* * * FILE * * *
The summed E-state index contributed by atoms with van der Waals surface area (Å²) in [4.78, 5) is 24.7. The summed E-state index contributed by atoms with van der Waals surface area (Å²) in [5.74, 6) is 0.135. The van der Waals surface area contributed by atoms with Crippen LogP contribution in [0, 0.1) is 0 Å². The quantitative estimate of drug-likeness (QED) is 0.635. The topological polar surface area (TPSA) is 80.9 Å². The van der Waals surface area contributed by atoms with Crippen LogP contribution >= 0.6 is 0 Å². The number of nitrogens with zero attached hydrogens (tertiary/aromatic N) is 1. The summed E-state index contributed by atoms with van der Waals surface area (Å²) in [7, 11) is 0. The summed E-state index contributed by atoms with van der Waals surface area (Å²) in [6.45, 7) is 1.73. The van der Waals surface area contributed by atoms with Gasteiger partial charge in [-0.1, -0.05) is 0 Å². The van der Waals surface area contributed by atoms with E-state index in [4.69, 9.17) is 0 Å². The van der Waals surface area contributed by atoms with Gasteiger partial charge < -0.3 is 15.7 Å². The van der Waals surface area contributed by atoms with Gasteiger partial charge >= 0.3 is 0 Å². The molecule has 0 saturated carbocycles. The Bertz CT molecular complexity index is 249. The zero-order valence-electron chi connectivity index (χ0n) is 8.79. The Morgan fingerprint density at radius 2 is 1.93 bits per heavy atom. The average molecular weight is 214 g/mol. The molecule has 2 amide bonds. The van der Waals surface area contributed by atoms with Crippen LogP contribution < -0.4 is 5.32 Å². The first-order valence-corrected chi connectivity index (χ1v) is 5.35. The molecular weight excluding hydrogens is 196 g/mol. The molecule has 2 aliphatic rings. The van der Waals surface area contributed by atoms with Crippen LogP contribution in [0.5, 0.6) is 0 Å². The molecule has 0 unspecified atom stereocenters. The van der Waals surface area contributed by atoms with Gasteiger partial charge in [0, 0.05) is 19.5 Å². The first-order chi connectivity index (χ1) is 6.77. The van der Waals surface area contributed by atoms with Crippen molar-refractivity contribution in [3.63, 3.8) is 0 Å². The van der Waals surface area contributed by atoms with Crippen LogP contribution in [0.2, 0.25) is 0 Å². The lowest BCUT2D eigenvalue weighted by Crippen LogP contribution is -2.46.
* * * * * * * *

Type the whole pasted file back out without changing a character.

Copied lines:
The summed E-state index contributed by atoms with van der Waals surface area (Å²) in [4.78, 5) is 24.7. The summed E-state index contributed by atoms with van der Waals surface area (Å²) in [5.74, 6) is 0.135. The van der Waals surface area contributed by atoms with Crippen LogP contribution in [0, 0.1) is 0 Å². The quantitative estimate of drug-likeness (QED) is 0.635. The topological polar surface area (TPSA) is 80.9 Å². The van der Waals surface area contributed by atoms with Crippen LogP contribution >= 0.6 is 0 Å². The number of nitrogens with zero attached hydrogens (tertiary/aromatic N) is 1. The summed E-state index contributed by atoms with van der Waals surface area (Å²) in [7, 11) is 0. The summed E-state index contributed by atoms with van der Waals surface area (Å²) in [6.45, 7) is 1.73. The van der Waals surface area contributed by atoms with Gasteiger partial charge in [-0.1, -0.05) is 0 Å². The van der Waals surface area contributed by atoms with E-state index in [4.69, 9.17) is 0 Å². The van der Waals surface area contributed by atoms with Gasteiger partial charge < -0.3 is 15.7 Å². The van der Waals surface area contributed by atoms with Gasteiger partial charge >= 0.3 is 0 Å². The molecule has 0 saturated carbocycles. The Bertz CT molecular complexity index is 249. The zero-order valence-electron chi connectivity index (χ0n) is 8.79. The Morgan fingerprint density at radius 2 is 1.93 bits per heavy atom. The average molecular weight is 214 g/mol. The molecule has 2 amide bonds. The van der Waals surface area contributed by atoms with Crippen LogP contribution < -0.4 is 5.32 Å². The first-order valence-corrected chi connectivity index (χ1v) is 5.35. The molecular weight excluding hydrogens is 196 g/mol. The molecule has 2 aliphatic rings. The van der Waals surface area contributed by atoms with Crippen LogP contribution in [0.5, 0.6) is 0 Å². The molecule has 0 unspecified atom stereocenters. The van der Waals surface area contributed by atoms with Gasteiger partial charge in [0, 0.05) is 19.5 Å². The first-order chi connectivity index (χ1) is 6.77. The van der Waals surface area contributed by atoms with Crippen molar-refractivity contribution in [3.63, 3.8) is 0 Å². The van der Waals surface area contributed by atoms with Crippen LogP contribution in [0.2, 0.25) is 0 Å². The lowest BCUT2D eigenvalue weighted by Crippen LogP contribution is -2.46.